Actionable Mango
      • 2 Years Ago
      What we really need are longer range EVs. If you are on a roadtrip quick charging your Leaf every 50 miles you will destroy your batteries.
        archos
        • 2 Years Ago
        @Actionable Mango
        No it won't.
          Actionable Mango
          • 2 Years Ago
          @archos
          I've read a million times that fast charging batteries frequently is bad for them. Is this wrong?
        • 2 Years Ago
        @Actionable Mango
        What if your destination is only 50 miles away and you want to be able to get back? It doesn't seem unreasonable to do one quick charge per weekend. Longer range EV's will come but we will still want chargers for them and the bigger the batteries, the faster the chargers you need.
        raktmn
        • 2 Years Ago
        @Actionable Mango
        whether it destroys the batteries or not, it is not a car that is designed as a roadtrip car, and lots of charging stations wont make it into a great road trip car. It will still be a lousy roadtrip car, having to stop every 50 miles.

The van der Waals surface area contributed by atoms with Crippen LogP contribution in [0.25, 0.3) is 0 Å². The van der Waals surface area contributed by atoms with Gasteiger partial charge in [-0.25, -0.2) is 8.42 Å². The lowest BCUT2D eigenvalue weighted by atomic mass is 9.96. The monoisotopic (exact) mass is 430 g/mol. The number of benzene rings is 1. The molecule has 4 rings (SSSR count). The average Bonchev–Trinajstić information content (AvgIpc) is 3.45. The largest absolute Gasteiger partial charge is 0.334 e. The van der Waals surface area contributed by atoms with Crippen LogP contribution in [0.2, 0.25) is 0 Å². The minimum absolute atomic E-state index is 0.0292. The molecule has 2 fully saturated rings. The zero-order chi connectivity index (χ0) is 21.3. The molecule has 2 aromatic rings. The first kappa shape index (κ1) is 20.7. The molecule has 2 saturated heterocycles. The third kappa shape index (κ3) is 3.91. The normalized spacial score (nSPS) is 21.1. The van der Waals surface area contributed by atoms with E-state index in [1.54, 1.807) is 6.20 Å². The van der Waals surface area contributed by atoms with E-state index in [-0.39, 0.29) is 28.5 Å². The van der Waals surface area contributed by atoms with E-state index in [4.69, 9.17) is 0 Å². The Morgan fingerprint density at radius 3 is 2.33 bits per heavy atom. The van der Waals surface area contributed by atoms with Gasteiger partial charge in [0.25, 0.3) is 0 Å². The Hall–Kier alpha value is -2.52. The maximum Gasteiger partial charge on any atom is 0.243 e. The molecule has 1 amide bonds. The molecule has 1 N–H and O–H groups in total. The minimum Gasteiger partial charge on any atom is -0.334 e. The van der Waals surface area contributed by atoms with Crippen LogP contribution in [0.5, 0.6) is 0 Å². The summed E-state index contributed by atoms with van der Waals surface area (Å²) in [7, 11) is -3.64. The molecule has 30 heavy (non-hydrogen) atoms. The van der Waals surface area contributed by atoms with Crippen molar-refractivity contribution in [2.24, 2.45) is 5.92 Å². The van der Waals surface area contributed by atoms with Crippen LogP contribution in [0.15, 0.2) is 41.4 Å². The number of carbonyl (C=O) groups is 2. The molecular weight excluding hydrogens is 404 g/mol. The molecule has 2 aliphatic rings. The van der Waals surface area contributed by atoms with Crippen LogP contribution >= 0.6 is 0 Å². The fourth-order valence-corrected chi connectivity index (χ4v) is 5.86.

Actionable Mango
          • 2 Years Ago
          @raktmn
          Yes poor example on my part (triggered by the 50 mile number), but my main point is that what we really need are longer range EVs.
          raktmn
          • 2 Years Ago
          @raktmn
          AM -- I agree completely. More chargers won't make short range EV's into epic highway cruisers. Only bigger batteries or a range extender can do that.
      Marco Polo
      • 2 Years Ago
      The White House response is easily predicted. A polite acknowledgment of the receipt of the petition, followed by the filing of the petition where all such impractical and absurd petitions are filed. A conspiracy theorist, might conjecture that such a petition is actually inspired by those wanting EV adoption to fail, by making government support appear ludicrous or irresponsibly extravagant. A cynic might think that 'RM' from San Antonio, is just a drinking buddy of Danny King, helping him beat up an article. A .....
        • 2 Years Ago
        @Marco Polo
        Or it could be someone who wants to get the discussion started around the country. Change takes time.
      Anderlan
      • 2 Years Ago
      signed it
      Jim T.
      • 2 Years Ago
      Not without a standard for high-speed (Level 3) charging in place.